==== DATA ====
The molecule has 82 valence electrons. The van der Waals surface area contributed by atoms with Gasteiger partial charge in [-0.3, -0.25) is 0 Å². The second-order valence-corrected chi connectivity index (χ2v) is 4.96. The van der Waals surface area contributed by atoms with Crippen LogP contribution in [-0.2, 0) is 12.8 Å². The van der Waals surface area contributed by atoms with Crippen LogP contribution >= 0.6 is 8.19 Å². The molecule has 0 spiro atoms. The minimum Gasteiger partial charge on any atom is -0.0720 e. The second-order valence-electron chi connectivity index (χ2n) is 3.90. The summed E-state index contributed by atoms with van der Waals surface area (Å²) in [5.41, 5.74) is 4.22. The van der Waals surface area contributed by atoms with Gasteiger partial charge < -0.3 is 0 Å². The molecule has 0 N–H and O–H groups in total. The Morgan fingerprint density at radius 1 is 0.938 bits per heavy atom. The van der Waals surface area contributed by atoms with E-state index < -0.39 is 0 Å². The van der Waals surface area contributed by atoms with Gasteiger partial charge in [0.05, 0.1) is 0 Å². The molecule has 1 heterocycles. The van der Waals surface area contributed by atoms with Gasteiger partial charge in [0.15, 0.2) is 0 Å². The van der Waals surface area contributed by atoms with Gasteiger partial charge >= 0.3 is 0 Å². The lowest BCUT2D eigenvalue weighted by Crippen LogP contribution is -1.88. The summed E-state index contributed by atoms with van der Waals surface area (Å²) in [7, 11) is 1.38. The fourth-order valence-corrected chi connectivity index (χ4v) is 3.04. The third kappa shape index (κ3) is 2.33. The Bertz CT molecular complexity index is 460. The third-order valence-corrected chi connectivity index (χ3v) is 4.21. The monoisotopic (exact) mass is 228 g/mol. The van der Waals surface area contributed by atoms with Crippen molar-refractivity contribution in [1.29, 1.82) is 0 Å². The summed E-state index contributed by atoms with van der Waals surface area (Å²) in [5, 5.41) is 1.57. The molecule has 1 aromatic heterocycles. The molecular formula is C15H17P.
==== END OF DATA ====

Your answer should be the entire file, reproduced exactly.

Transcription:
The molecule has 82 valence electrons. The van der Waals surface area contributed by atoms with Gasteiger partial charge in [-0.3, -0.25) is 0 Å². The second-order valence-corrected chi connectivity index (χ2v) is 4.96. The van der Waals surface area contributed by atoms with Crippen LogP contribution in [-0.2, 0) is 12.8 Å². The van der Waals surface area contributed by atoms with Crippen LogP contribution >= 0.6 is 8.19 Å². The molecule has 0 spiro atoms. The minimum Gasteiger partial charge on any atom is -0.0720 e. The second-order valence-electron chi connectivity index (χ2n) is 3.90. The summed E-state index contributed by atoms with van der Waals surface area (Å²) in [5.41, 5.74) is 4.22. The van der Waals surface area contributed by atoms with Gasteiger partial charge < -0.3 is 0 Å². The molecule has 0 N–H and O–H groups in total. The Morgan fingerprint density at radius 1 is 0.938 bits per heavy atom. The van der Waals surface area contributed by atoms with E-state index < -0.39 is 0 Å². The van der Waals surface area contributed by atoms with Gasteiger partial charge in [0.05, 0.1) is 0 Å². The molecule has 1 heterocycles. The van der Waals surface area contributed by atoms with Gasteiger partial charge in [0.15, 0.2) is 0 Å². The van der Waals surface area contributed by atoms with Gasteiger partial charge >= 0.3 is 0 Å². The lowest BCUT2D eigenvalue weighted by Crippen LogP contribution is -1.88. The summed E-state index contributed by atoms with van der Waals surface area (Å²) in [7, 11) is 1.38. The fourth-order valence-corrected chi connectivity index (χ4v) is 3.04. The third kappa shape index (κ3) is 2.33. The Bertz CT molecular complexity index is 460. The third-order valence-corrected chi connectivity index (χ3v) is 4.21. The monoisotopic (exact) mass is 228 g/mol. The van der Waals surface area contributed by atoms with Crippen molar-refractivity contribution in [1.29, 1.82) is 0 Å². The summed E-state index contributed by atoms with van der Waals surface area (Å²) in [5, 5.41) is 1.57. The molecule has 1 aromatic heterocycles. The molecular formula is C15H17P.